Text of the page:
Figure 3
 
Experiment 2. (A) Trial procedure and conditions. A trial started with presentation of the memory array (200 ms), consisting of four items: two circles and two squares. Participants were instructed to memorize the item colors. After 600 ms, a movement cue pointing to one of the four locations appeared for 200 ms. Upon presentation of the go-signal (enlargement of the fixation dot) after a variable delay of 280–320 ms, participants were to perform a pointing movement towards the display. In one half of the experiment, the goal of this movement was the peripheral location indicated by the cue, and in the other half the goal was the fixation dot. After completion of the movement and after another interval of 600 ms, a test item was presented at one of the locations, and participants were to indicate whether this test item was of the same color as the memory item previously presented at that location. In 25% of trials, the test item was presented at the cued location, and in the other 75% of trials, it was presented at a noncued location. After response to the test item, reward feedback was presented for 800 ms. For correct responses, participants received either a low (+1 point) or a high reward (+9 points). Reward was coupled to the shape of the items: Either circles or squares were associated with a low, and the other with a high reward. This assignment was constant for each participant, but balanced across participants. For incorrect responses, participants received no reward (+0 points). (B) Results. Accuracy shown separately for the movement goal conditions (peripheral in the left panel and fixation in the right panel), for test items presented at the cued (to the left in each panel) and at noncued locations (to the right in each panel) and for test items associated with a low (blue line) and a high reward (orange line). Solid and bold lines show the mean values, dashed and semitransparent lines show the values of individual participants. Error bars show standard errors of the means.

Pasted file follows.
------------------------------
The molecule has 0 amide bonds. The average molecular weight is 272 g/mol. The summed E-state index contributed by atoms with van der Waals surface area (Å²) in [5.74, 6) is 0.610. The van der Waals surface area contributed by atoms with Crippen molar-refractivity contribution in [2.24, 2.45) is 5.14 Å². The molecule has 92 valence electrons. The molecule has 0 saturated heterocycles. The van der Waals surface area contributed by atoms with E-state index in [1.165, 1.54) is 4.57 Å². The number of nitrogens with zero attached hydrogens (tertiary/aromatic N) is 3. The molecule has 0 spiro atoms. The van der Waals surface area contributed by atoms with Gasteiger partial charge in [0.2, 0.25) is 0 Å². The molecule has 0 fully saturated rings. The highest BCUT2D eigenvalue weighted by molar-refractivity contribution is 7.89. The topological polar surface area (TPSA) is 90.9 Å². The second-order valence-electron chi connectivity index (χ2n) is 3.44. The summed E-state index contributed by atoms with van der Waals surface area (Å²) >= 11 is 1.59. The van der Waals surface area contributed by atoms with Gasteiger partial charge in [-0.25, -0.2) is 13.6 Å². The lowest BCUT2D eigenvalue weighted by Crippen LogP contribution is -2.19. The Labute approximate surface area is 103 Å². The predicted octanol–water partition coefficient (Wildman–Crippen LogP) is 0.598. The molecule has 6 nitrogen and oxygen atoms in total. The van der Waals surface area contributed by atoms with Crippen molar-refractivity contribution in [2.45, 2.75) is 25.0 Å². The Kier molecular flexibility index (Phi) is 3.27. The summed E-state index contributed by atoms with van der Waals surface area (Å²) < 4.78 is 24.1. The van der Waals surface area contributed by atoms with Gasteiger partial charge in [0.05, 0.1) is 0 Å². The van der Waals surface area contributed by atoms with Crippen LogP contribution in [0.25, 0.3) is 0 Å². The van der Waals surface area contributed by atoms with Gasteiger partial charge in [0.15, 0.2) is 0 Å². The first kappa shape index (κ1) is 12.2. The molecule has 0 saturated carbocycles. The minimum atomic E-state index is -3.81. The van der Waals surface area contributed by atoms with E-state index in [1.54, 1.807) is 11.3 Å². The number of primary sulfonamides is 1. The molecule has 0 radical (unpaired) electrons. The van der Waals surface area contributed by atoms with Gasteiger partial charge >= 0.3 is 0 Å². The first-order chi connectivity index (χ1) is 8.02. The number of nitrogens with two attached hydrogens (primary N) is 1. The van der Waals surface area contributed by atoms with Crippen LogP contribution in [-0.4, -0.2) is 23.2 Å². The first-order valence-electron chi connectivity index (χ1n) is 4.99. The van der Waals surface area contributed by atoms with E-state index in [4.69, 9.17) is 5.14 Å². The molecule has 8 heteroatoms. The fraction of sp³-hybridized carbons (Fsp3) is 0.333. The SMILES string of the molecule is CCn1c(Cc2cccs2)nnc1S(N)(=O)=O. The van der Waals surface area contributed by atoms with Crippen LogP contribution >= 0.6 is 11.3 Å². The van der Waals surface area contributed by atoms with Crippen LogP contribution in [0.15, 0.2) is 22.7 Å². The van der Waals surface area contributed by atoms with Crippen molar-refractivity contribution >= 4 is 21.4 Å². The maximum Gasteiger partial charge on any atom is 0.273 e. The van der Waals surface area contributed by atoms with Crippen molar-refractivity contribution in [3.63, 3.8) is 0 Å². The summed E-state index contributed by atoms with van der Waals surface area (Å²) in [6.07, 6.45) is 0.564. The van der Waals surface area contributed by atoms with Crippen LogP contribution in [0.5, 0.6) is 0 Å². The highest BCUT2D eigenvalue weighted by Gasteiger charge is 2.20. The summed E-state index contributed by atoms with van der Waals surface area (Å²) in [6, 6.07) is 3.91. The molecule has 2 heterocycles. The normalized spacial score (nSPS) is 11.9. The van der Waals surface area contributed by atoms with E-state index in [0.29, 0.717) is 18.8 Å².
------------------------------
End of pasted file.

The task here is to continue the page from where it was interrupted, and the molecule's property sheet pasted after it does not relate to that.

For the fixation movement goal condition (right panel in Figure 3B), only a main effect of reward was observed, F(1, 23) = 7.48, p = 0.12, partial η2 = 0.25, attributable to higher accuracy for high-reward items (76% ± 1.72%) than for low-reward items (69% ± 2.34%). The absence of an effect of test item position once again confirmed that the nonpredictive cue by itself had no effect, indicating that the effect of test item position with a peripheral movement goal was indeed due to the differences in potential action-relevance and not the result of movement cue presentation. 
The analysis of reaction times only revealed a significant effect of test item position, F(1, 23) = 27.32, p < 0.001, partial η2 = 0.54, for the peripheral movement goal condition, with faster responses to items presented at the cued position (840 ± 47 ms) than at noncued locations (885 ± 49 ms). Thus, memory items previously presented at an action goal were recalled not only with higher accuracy but also faster than items presented at action-irrelevant locations, although the response was not speeded. 
Submitting individual measures to a three-way, repeated measures ANOVA including the additional factor of movement goal confirmed the effect of action relevance, indicated by an interaction of the factors movement goal and test item position for both accuracy, F(1, 23) = 10.79, p = 0.003, partial η2 = 0.32 and reaction times, F(1, 23) = 7.34, p = 0.013, partial η2 = 0.24. There was also a main effect of test item position in terms of accuracy, F(1, 23) = 13.79, p = 0.001, partial η2 = 0.38, and reaction times, F(1, 23) = 14.47, p = 0.001, partial η2 = 0.39, and a main effect of reward for accuracy, F(1, 23) = 5.99, p = 0.022, partial η2 = 0.21. None of the other effects were significant. 
General discussion
This study examined how action relevance and motivational value, two predominant types of selection bias affecting the importance of specific parts of our visual surroundings, combine to modulate visual working memory. The effects of action relevance and motivational value were first examined in isolation and then in combination, using the same change detection task to measure visual working memory performance in all experiments.